Budget 2018: How It Affects Contractors

Budget 2018: How It Affects Contractors

30 October 2018

Delivered by Chancellor Philip Hammond on Monday, the 2018 Budget was another important one for contractors.

In this blog post, we look at some of the most important announcements and how they will affect contractor pockets.

Private sector IR35 changes

The most significant announcement for contractors was the extension of the public sector IR35 reforms to the private sector. This means that a limited company contractor’s IR35 status will now bud judged by their private sector client, instead of by the contractor.

The measure is expected to improve compliance with existing off-payroll working rules, but could result in a loss of take home pay for some contractors who, if caught by IR35, will pay higher tax and national insurance contributions.

The change comes with two important caveats. The reforms will only apply to limited company contractors that work for large and medium-sized businesses. The smallest 1.5 million businesses will not have to follow the new rules.

The changes will also not be introduced until April 2020, as opposed to April 2019 as initially fear

Income tax thresholds

In better news for contractors, the personal allowance threshold, at which people start paying income tax at 20%, will increase from £11,850 to £12,500 in April, a year ahead of schedule.

The higher rate income tax threshold, the point at which people start paying tax at 40%, will also increase from £46,350 to £50,000 in April. After this, the rates will rise in line with inflation.

The National Living Wage will increase from £7.83 to £8.21, which may affect contractors who employ minimum wage workers.

Fuel duty freeze

Contractors that drive long distances for work and pay for their own travel expenses are disproportionately affected by fuel duty. These contractors will be pleased to learn that fuel duty on petrol and diesel will be frozen at 57.95 pence per litre for the ninth year in a row.

Beer, cider and spirits duties were all frozen but the cost of a bottle of wine duty will increase by 8p, in line with inflation, in February.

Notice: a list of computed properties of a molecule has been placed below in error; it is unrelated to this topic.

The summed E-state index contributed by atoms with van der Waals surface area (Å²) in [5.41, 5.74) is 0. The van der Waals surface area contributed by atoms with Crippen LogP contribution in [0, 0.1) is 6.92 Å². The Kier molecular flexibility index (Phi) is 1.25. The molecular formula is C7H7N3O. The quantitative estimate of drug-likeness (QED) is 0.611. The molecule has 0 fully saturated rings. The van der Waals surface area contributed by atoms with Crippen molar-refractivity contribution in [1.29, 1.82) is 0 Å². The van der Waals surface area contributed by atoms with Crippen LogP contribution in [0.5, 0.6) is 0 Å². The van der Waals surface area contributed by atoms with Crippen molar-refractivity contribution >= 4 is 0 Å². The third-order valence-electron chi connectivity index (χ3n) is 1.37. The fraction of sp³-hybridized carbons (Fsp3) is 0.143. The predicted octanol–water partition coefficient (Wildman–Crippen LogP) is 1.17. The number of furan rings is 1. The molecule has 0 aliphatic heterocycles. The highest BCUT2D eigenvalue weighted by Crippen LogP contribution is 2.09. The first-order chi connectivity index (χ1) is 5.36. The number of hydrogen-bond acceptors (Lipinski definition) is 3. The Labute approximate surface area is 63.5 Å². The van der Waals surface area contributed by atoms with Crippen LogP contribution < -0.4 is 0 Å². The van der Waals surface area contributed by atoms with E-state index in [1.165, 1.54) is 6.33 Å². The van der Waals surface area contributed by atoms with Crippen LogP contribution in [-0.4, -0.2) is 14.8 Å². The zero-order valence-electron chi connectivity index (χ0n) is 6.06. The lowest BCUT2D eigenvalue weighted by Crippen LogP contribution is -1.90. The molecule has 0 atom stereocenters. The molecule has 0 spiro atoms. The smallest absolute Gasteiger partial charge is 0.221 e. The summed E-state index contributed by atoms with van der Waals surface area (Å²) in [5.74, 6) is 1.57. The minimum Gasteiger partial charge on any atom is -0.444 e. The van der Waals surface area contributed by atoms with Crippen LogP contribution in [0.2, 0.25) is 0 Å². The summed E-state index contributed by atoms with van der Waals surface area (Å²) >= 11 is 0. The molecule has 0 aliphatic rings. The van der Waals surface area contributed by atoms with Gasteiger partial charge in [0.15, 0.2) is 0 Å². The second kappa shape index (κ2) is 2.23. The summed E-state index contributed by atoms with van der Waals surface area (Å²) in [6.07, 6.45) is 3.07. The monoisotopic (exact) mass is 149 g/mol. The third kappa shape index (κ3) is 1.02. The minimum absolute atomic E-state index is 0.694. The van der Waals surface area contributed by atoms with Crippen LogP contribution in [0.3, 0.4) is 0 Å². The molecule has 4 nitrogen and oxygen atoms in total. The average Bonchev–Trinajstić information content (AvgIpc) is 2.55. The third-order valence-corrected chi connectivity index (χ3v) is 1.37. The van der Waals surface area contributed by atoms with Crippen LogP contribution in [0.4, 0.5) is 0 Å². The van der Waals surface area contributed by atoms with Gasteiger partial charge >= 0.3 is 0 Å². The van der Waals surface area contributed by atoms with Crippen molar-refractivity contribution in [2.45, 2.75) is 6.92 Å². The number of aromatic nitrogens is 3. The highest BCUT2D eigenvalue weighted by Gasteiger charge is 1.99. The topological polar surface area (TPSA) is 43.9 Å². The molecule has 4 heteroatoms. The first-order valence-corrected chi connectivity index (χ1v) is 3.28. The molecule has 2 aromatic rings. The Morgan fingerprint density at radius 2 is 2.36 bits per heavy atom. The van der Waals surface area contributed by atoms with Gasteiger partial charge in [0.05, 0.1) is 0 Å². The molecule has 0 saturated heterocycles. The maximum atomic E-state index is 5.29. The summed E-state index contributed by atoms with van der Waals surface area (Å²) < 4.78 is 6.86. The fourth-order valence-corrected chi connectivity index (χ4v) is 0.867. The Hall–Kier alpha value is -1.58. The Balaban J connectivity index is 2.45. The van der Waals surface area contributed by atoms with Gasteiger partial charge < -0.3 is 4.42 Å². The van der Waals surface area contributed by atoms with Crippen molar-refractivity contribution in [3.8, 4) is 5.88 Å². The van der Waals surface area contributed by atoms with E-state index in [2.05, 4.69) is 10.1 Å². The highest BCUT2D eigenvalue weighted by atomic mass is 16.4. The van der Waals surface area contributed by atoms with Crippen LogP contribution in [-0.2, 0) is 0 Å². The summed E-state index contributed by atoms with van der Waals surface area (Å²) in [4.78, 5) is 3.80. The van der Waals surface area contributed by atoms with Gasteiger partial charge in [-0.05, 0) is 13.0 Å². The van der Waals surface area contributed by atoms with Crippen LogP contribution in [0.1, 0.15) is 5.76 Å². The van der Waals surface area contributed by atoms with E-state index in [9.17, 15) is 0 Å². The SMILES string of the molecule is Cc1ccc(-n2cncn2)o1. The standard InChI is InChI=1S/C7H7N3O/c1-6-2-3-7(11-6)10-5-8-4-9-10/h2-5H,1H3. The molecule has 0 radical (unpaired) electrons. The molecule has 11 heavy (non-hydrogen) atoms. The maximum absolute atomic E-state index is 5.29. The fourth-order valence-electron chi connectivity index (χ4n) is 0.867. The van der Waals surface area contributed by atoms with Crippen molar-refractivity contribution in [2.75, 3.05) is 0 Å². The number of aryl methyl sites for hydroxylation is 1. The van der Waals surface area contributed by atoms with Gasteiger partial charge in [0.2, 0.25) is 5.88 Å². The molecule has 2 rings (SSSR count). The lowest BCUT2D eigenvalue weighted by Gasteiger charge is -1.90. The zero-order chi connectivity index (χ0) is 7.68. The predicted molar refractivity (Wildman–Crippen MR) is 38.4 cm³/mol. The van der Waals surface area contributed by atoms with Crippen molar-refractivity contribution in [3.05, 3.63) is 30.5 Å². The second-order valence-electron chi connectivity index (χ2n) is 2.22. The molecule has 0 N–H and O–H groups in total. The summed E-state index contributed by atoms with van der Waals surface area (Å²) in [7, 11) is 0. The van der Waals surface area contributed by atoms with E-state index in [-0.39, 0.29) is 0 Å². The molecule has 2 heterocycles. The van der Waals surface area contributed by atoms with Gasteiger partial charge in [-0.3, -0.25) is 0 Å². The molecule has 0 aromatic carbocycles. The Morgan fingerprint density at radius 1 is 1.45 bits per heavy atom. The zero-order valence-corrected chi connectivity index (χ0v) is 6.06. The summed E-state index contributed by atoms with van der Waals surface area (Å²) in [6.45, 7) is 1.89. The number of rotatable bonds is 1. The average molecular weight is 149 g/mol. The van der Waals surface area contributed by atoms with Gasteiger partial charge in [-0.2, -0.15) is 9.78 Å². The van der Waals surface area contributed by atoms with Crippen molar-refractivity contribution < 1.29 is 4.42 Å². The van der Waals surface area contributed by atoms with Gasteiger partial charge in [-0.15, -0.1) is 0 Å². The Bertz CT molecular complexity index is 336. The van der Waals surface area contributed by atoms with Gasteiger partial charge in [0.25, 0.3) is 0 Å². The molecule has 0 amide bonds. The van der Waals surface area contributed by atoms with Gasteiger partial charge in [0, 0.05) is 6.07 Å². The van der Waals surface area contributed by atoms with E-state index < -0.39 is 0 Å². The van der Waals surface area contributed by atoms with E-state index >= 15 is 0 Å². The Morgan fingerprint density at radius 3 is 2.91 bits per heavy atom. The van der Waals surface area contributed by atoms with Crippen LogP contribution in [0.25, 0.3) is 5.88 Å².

Tobacco duty will continue to increase by inflation plus 2%. This meant that a pack of 20 cigarettes increased by 33p almost immediately.

Defence boost

Contractors engaged in the defence industry may benefit from an additional £1bn added to the defence budget, with most of the money going to boost cyber capabilities and anti-submarine warfare.

The Chancellor also confirmed that an extra £20.5bn would go to the NHS over the next five years and a minimum extra £2bn would go towards mental health services.

Housing boost

After cutting stamp duty for first time buyers in last year’s Autumn Budget, the Chancellor extended the scheme to include first-time buyers on shared-ownership schemes. Shared-ownership buyers purchase between 25% and 75% of a property and rent the rest.

The Chancellor also announced an extra £500m for the Housing Infrastructure Fund, to help build 650,000 new homes. These measures could benefit contractors involved in the construction industry.

National Living Wage increases

"The national living wage paid to workers aged 25 or over will rise from £7.83/hour to £8.21/hour next April, Chancellor Philip Hammond announced today.

The 38p increase represents a 4.9% rise, meaning the UK's lowest paid workers will see their pay rise above current levels of inflation. It amounts to an annual increase of about £690 for a full-time worker.

The Government says by 2020 it wants the national living wage to be 60% of 'median earnings' (that's an average which is the middle amount of what workers earn - ie, half of workers earn less than it and half more)." Source: Money Saving Expert.  https://bit.ly/2AAPxEY 

For more information on how the budget will impact you and for advice on how to limit your exposure to the latest IR35 changes, speak to a member of the Umbrella.co.uk team today. Call: 0800 121 6513.